- Project No 2025
- Project Name The fate of engineered nanoparticles in wastewater: Literature Review
- Lead Organisation National Measurement Institute
- Research Lead University of Queensland
- Main Researcher Peta Neale
- Completion Year 2012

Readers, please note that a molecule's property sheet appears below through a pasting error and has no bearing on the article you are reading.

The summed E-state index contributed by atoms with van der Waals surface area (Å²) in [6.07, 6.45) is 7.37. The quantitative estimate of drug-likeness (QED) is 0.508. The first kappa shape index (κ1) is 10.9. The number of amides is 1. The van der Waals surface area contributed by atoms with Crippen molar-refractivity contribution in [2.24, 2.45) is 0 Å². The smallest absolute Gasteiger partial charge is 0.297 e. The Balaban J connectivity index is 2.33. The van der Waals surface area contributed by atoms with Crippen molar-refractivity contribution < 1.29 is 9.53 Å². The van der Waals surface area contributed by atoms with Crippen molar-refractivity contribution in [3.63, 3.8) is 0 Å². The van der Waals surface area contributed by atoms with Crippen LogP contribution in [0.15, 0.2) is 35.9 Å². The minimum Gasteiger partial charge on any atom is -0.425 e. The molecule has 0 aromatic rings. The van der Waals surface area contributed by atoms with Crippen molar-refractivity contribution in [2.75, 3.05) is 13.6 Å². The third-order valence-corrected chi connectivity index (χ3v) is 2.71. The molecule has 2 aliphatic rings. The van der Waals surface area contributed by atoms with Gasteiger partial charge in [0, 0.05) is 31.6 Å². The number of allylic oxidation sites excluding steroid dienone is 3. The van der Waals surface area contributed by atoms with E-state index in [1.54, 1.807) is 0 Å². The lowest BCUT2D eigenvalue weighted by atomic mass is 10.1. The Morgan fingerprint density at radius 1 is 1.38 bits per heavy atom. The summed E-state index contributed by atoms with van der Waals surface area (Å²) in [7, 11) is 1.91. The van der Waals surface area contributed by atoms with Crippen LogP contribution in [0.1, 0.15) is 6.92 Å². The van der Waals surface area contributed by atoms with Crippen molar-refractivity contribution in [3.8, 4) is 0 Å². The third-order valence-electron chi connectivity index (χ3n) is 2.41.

A human hair is about 0.1mm wide, or 100 000 nanometres (nm); far too wide to qualify as a nanomaterial, which consists of particles, tubes and structures ranging from 1 to 100nm in size. The use of nanomaterials in diverse applications is increasing and they are included in cosmetics, sunscreen, textiles, food additives, paints and pharmaceuticals, to name a few. There are concerns that nanomaterials might become hazardous pollutants in the environment, and that the water industry and regulators might require changes to wastewater treatment to manage this risk in future. This project reviewed published literature to conclude that a subset of nanomaterials such as those from sunscreens and pharmaceuticals end up in wastewater treatment plants (WWTP) and once there are more likely to end up in sludge and biosolids than being discharged to the aquatic environment. Waste sludge is sometimes used to fertilise crops but the levels of nanomaterials in WWTP biosolids are too low to be toxic to soil organisms. It was also concluded that existing methods lack the sensitivity needed to detect the low levels of nanomaterials that concentrate in WWTP sludge, and that there is a need to improve detection methods.